How to Replace & Prime a Duramax Fuel Filter

by Grace Mclain

The Duramax fuel filter is a diesel fuel filter that comes equipped on GM model trucks. The Duramax fuel filter is responsible for keeping sediments from the diesel out of the fuel injectors. If any of the sediments get inside the injectors, the injectors cannot disperse the diesel properly throughout the engine. The diesel flows through the fuel filter from the fuel tank. Once the sediments are trapped inside the filter, the cleaner diesel then flows to the injectors. Change the fuel filter between 25,000 and 35,000 miles as recommended by GM.

Park the GM model truck in a well-ventilated location. Turn the steering wheel clockwise until it stops. This will position the front wheels to the far right position and make it easier to reach the fuel filter through the front wheel well opening. Turn the engine off and open the hood. Prop it up with the locking rod.

Reach through the front passenger side wheel well and remove the plastic guard from the rear of the wheel well. The plastic guard is connected by small plastic clips that can be pried off the holes on the guard with a flat head screwdriver. Pull the guard out of the wheel well and place it on the ground. The fuel filter is now visible and accessible.

Locate the water sensor on the bottom of the fuel filter. Follow the wires that are attached to the water sensor to the plug near the passenger side valve cover. Unplug the plug and position the water sensor plug and wires so they are hanging below the fuel filter.

Position the drip pan under the truck in the area of the fuel filter. Slide the fuel filter strap wrench about halfway up the fuel filter. Turn the strap wrench counter-clockwise to loosen the fuel filter. Finish unscrewing the fuel filter with your hands and place it on the passenger side frame rail near the fuel filter housing.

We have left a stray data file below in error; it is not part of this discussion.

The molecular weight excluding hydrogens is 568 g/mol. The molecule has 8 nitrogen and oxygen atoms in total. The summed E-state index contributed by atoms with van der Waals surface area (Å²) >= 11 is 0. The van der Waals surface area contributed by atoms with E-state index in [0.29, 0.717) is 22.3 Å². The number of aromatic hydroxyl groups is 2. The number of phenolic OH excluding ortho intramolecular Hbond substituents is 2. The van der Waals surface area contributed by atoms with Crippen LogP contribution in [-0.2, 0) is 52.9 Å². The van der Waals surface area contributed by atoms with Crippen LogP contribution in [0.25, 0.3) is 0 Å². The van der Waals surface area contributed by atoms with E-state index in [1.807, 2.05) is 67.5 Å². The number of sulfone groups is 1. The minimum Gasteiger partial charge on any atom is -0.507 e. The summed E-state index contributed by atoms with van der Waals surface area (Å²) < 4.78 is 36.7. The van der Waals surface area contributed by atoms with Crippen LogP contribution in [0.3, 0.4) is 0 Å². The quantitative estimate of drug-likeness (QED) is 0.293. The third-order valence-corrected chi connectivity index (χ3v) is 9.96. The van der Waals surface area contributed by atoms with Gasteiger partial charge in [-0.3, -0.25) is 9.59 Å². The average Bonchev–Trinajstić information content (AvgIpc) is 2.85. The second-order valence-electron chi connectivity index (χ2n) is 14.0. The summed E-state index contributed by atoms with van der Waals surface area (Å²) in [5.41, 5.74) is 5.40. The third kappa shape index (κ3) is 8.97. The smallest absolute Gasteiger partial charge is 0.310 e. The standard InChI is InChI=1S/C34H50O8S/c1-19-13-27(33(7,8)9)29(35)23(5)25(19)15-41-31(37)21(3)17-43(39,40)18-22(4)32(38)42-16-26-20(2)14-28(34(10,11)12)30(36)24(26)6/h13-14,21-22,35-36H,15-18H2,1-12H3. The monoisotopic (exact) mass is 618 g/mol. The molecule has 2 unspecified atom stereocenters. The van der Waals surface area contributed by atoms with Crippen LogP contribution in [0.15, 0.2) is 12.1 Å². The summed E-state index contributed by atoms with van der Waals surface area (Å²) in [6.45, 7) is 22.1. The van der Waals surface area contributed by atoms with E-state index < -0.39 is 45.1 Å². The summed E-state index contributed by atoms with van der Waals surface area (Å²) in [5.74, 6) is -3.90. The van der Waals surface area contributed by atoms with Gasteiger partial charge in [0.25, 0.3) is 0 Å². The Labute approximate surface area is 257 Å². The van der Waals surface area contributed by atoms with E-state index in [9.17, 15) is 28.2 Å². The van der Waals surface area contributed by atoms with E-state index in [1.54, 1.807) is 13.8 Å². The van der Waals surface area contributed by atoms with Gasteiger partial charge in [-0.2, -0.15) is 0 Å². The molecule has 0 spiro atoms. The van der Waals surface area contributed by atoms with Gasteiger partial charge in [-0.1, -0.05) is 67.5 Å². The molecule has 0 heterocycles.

Move to the top side of the engine and pull the fuel filter out of the engine compartment. Pour the excess diesel into the drip pan. Remove the water sensor with the pliers. Screw the water sensor onto the new Duramax fuel filter. Tighten with the pliers. Discard the old fuel filter into the drip pan.

Fill the new Duramax fuel filter with fresh diesel. Lower the new fuel filter through the engine compartment down to the passenger side frame rail.

Move back to the front passenger side wheel well and screw the fuel filter onto the fuel filter housing. Turn the fuel filter clockwise to tighten. Finish tightening the fuel filter with the strap wrench. Turn the fuel filter one-half turn to properly seat the new fuel filter.

Move back to the top side of the engine and open the relief valve on the top side of the fuel filter housing. Turn the relief valve counter-clockwise to open. This will allow the diesel to bleed out of the relief valve hole. Prime the new fuel filter by pushing in on the black primer cap on top of the fuel filter until the diesel starts to run out of the relief valve. Close the relief valve.

Turn the ignition to the accessory position for about 15 seconds. Crank the engine. Inspect the new fuel filter for any diesel leaks. Turn the engine off. Reinstall the plastic guard back onto the rear of the front passenger side wheel well.

Pull the drip pan out from under the truck and shut the hood.

Tip

  • check If the new fuel filter comes with a new water sensor O-ring, use it instead of the old O-ring.

Warnings

  • close Never use fuel filter pliers to tighten a new fuel filter. The pliers can puncture the fuel filter.
  • close Wear safety glasses when replacing the fuel filter.
  • close Never smoke or use any open flames around diesel.
  • close Refer to local and state laws that pertain to the discarding of used diesel and used fuel filters.

Items you will need

About the Author

Grace Mclain has been writing professionally since 1998. Her articles have appeared on eHow.com, Answerbag.com and LIVESTRONG.COM, and she specializes in automotive and business topics. McIain has a professional writing certificate from JB Hunt in Little Rock, Ark.

Photo Credits

  • photo_camera Thinkstock Images/Comstock/Getty Images